One of the more recently brutal examples of bare-knuckle hockey boxing.
On March 6th, the Toronto Maple Leafs and the Ottawa Senators faced off in a highly anticipated matchup between two of the NHL's most celebrated rivals. 26 seconds into the game, a fight broke out between Toronto’s Frazer McLaren and Ottawa rookie Dave Dziurzynski. After four or five punches were thrown by each player, McLaren landed a devastating blow. Dziurzynski crumbled to the ground, knocked unconscious at the hand of his opponent. He lay motionless, face down on the ice as the referees frantically called for Ottawa’s medical staff. The crowd roared with approval. It was Dziurzynski’s first fight in the National Hockey League.
No reasonable human can argue that watching the hulking 23-year-old topple limply to the ice was enjoyable. Breathtaking and nauseating, yes. Enjoyable or entertaining? Perhaps, but only for the vulgar and the bloodthirsty.
While this is an extreme example, fights like these happen all the time in the NHL. Through March 6th, there had been 184 fights in 435 games this season (according to hockeyfights.com). That means you have a 42% chance of seeing two men bare-knuckle box each other on skates should you be lucky enough to hold a ticket to an NHL game in your hot little hands. And what will happen when that fight breaks loose? Invariably, the crowd will leap to its feet at the sight of two titans exchanging massive and possibly catastrophic blows.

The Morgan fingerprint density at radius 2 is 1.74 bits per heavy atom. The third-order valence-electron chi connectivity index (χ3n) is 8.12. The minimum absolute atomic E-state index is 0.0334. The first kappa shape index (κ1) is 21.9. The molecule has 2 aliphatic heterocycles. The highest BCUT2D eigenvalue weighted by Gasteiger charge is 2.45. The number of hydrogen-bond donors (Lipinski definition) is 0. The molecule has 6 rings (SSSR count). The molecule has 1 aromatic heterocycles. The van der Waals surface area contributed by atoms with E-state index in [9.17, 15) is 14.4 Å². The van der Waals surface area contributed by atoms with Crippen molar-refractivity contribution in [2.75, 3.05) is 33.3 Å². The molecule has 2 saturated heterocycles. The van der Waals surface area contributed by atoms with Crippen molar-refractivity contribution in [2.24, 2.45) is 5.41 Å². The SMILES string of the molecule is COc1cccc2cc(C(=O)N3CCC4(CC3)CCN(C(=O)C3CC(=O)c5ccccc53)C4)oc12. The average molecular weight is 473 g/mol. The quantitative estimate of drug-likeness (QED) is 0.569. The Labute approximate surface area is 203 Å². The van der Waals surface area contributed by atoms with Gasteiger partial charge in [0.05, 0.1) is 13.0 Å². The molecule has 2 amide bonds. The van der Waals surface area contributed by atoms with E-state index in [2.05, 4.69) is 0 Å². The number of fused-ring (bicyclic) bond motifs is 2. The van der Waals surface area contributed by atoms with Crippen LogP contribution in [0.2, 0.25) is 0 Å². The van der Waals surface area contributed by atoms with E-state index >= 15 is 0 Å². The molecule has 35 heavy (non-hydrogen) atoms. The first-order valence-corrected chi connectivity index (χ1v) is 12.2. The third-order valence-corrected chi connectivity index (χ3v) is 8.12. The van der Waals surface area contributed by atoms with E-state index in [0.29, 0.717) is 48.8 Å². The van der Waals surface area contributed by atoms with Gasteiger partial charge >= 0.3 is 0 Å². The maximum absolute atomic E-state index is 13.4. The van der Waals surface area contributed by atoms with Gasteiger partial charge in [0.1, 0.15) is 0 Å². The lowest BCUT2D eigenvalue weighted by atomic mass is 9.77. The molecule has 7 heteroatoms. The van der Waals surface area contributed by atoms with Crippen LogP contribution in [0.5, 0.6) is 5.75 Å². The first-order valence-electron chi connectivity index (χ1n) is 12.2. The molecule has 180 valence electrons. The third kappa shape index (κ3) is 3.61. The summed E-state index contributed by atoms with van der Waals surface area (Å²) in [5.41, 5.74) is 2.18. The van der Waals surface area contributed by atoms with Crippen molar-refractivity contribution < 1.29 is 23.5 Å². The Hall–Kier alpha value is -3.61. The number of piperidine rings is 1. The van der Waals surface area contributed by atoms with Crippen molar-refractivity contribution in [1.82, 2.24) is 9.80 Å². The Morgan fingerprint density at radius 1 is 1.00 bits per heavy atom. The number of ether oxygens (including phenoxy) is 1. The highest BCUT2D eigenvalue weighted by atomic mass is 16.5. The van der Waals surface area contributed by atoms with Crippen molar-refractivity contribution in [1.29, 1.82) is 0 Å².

But who, in the year 2013, still wants to consume the great sport of hockey with a side of fighting? Who still lusts for the blood spattered ice and the knocked out teeth?
There are not as many supporters of fighting as you may think. A study conducted by Ipsos Reid back in 2011 showed that 54% of Canadians would like to see fighting gone from hockey. You wouldn’t know it from the narrative online and in the media, but supporters of fighting are in the minority, though an admittedly large and vocal one.